In FIG. 4, switching network 68 is shown as comprising emitter coupled PNP transistors 92, 94 and emitter coupled NPN transistors 96, 98 arranged as shown. During monitoring intervals tM when input signals are to be sampled, transistors 94 and 98 are forward biased, and transistors 92 and 96 are reverse biased, in response to timing signals VC and VS. Conversely, transistors 92 and 96 are forward biased and transistors 94 and 98 are reverse biased in response to signals VC and VS during the clamping reference intervals which precede the sampling intervals.

Continuing with the arrangement of FIG. 3, in order for the signal sample developed on storage capacitor 70 to accurately represent variations in the amplitude of the cathode output pulse being sampled, it is necessary to establish a reference level for the signal being sampled. This is accomplished during the clamping reference interval preceding the sampling or monitoring interval.

During the clamping reference interval, the collector output of transistor 68 is coupled to capacitor 84 at the base input of transistor 66 via diode connected transistor 71, transistor 74 and switch 68 to form a negative current feedback path. Output storage capacitor 70 is decoupled from amplifier 65 at this time. Capacitor 84 charges via currents conducted by transistors 68, 71 and 74 until the base voltages of transistors 66 and 68 are substantially equal (i.e., the differential input voltage of amplifier 65 is substantially zero). At this time current I sourced by transistor 69 divides equally between the collector currents of transistors 66 and 68, whereby the collector currents of transistors 68 and 74 equal the collector current (I/2) conducted by transistor 75. Therefore all of the collector current conducted by transistor 74 flows as collector current in transistor 75. The described current feedback path settles to a zero current condition prior to the end of the clamping interval, at which time transistor 75 "sinks" all of the collector current conducted by transistor 74 and zero feedback current flows to the base of transistor 66 and capacitor 84.

Thus by current feedback action the base input of transistor 66 is clamped to a DC level as a function of VREF, in cooperation with capacitor 84, during the clamping reference interval. The effect of this input clamping action can be seen from the waveform of FIG. 5, wherein the positive-going cathode output pulse occurring during monitoring interval tM exhibits a (variable) peak-to-peak amplitude ΔV with respect to a reference level developed as a function of VREF.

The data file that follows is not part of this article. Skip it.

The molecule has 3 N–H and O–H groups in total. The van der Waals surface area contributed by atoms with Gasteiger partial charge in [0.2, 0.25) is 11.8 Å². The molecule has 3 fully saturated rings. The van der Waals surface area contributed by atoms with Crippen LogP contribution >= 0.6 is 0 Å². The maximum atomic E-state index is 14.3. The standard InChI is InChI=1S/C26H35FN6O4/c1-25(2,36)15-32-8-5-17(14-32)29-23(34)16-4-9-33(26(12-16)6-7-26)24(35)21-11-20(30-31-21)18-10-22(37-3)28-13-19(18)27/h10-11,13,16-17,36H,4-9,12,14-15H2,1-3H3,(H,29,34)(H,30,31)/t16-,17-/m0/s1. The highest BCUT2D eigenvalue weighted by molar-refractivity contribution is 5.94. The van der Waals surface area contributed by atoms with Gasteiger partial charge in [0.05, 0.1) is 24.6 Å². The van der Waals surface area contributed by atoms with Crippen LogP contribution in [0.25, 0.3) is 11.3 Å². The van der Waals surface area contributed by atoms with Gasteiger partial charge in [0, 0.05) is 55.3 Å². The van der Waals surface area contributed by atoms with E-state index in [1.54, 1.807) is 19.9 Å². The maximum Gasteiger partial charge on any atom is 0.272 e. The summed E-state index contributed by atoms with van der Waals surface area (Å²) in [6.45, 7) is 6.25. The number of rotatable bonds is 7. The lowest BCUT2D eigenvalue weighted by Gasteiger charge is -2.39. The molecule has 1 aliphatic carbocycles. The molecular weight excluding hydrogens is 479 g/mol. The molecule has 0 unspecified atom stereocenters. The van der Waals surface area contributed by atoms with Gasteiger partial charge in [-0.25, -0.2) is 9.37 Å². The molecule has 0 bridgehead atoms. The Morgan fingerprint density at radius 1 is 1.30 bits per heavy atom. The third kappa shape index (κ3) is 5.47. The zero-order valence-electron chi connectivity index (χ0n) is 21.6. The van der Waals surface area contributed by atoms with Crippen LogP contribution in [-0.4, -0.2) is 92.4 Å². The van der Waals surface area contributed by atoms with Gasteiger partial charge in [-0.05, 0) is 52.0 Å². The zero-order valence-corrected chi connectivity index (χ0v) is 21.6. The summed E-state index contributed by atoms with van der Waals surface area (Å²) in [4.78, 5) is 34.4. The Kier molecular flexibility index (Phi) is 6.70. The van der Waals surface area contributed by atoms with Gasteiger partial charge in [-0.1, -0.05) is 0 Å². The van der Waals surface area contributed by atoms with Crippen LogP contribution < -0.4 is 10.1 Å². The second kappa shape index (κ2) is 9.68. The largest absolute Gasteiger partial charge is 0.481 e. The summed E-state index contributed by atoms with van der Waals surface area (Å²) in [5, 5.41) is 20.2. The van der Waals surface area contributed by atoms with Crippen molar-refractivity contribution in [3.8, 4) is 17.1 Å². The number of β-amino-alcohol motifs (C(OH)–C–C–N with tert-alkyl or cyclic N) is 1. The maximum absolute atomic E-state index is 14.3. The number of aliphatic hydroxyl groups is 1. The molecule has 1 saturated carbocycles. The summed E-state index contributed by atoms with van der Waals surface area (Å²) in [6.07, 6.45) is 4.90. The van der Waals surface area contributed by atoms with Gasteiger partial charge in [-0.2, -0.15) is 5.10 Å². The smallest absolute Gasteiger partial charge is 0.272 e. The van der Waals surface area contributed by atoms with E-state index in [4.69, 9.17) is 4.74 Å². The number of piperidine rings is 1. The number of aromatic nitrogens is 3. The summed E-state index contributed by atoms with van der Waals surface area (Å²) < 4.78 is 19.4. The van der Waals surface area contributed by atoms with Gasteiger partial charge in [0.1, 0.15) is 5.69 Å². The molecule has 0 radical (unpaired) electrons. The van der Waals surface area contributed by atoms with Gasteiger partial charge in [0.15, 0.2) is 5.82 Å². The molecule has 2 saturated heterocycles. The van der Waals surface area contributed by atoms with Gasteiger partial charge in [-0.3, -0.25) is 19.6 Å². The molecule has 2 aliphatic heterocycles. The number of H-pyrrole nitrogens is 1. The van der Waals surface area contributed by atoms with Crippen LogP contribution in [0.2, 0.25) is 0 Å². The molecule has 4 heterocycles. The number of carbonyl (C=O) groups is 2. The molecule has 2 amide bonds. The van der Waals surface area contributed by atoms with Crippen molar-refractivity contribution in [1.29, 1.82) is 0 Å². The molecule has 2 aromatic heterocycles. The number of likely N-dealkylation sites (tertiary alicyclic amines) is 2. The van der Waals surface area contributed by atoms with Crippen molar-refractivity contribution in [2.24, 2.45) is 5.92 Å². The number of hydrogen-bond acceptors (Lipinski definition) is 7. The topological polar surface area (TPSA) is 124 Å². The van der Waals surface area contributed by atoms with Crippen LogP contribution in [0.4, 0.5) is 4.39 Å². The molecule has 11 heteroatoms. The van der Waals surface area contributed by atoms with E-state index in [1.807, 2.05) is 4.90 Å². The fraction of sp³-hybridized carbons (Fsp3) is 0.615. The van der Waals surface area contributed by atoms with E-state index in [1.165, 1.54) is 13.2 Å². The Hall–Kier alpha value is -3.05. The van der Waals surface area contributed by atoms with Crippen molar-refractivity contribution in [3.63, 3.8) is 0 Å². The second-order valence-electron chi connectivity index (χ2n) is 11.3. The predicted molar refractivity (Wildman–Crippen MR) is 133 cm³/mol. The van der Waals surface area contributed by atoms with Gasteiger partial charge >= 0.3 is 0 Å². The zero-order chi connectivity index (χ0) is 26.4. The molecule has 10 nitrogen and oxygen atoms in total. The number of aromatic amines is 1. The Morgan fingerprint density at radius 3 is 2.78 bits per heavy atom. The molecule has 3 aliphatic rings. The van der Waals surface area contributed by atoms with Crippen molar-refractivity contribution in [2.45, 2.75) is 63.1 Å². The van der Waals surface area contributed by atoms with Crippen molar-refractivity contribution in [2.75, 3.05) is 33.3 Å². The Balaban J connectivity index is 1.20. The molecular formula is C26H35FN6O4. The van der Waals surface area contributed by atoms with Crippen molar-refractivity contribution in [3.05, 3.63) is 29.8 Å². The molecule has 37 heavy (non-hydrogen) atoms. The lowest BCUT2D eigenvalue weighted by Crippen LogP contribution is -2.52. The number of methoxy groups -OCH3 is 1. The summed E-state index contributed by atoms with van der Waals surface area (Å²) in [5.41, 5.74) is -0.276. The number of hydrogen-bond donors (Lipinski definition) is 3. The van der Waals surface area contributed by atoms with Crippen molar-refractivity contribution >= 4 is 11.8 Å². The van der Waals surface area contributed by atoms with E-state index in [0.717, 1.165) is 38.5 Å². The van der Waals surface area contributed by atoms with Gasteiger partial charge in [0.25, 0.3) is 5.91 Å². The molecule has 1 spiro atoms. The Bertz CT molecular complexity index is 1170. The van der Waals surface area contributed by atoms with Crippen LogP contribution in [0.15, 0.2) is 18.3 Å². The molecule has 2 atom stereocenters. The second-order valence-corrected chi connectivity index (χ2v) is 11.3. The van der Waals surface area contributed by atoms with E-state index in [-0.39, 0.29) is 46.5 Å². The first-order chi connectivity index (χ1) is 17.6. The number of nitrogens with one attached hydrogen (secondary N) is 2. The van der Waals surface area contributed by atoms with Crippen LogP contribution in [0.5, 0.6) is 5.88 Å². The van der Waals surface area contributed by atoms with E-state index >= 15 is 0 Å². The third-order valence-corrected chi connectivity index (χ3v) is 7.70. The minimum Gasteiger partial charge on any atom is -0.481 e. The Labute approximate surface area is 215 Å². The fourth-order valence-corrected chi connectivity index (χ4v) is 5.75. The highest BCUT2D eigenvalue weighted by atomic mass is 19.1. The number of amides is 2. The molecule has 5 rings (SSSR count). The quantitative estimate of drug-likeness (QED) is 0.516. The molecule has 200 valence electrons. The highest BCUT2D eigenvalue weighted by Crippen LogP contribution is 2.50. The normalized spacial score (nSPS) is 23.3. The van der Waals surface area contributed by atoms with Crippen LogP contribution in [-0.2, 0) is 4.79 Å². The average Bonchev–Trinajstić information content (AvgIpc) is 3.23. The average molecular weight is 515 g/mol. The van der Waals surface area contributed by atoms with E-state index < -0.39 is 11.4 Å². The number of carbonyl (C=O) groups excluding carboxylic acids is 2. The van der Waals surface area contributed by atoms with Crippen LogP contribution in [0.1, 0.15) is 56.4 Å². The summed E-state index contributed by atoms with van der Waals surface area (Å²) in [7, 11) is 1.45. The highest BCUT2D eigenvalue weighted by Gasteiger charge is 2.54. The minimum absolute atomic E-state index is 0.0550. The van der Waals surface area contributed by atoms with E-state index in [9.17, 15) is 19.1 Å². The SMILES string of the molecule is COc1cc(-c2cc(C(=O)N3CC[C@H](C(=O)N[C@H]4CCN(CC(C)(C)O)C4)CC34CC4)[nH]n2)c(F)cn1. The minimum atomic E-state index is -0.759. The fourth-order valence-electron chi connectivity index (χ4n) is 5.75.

During the subsequent monitoring interval when capacitor 70 is coupled to the output of amplifier 65 via switch 68, the pre-existing charge on capacitor 70 remains unchanged unless the input signal applied to terminal T3 and capacitor 84 is sufficient to alter the balanced base bias of transistor 66 as established during the preceding clamping reference interval. For example, an increase in the base voltage of transistor 66 induced by an increase in the amplitude of the input pulse to be sampled causes a corresponding decrease in the collector current of transistor 68, and also in the collector current of transistors 71 and 74 due to current repeater action. Capacitor 70 then discharges via transistor 75 by an amount corresponding to the decreased current conduction of transistor 74, to thereby reduce the voltage on capacitor 70. In this instance transistor 75 acts as a current sink with respect to discharging of capacitor 70. Similarly, a decrease in the base voltage of input transistor 66 causes a corresponding increase in the collector current of output transistor 74. Capacitor 70 charges via transistor 74 in response to this increased current conduction, whereby the voltage on capacitor 70 increases. In this case transistor 74 acts as a current source with respect to charging of capacitor 70.

The voltage sample developed on capacitor 70 during the monitoring intervals is proportional to the difference between the clamping reference level, and the amplitude of the cathode output pulse which represents the level of cathode black level current conduction. The voltage stored on capacitor 70 is supplied via a unity gain buffer network 85 (e.g., with a high input impedance on the order of 109 ohms) to one input of a differential comparator 87. A reference voltage corresponding to VREF, for example, is applied to another input of comparator 87. Comparator 87 responds to the input voltages for providing a control signal at an inverting output representative of the difference between the input reference voltage and the voltage sample for capacitor 70. This control voltage is supplied via a terminal T4 to video driver 21 (FIG. 2) for controlling the bias thereof in a direction to compensate for excessively high or low black level current conduction by means of closed loop servo action.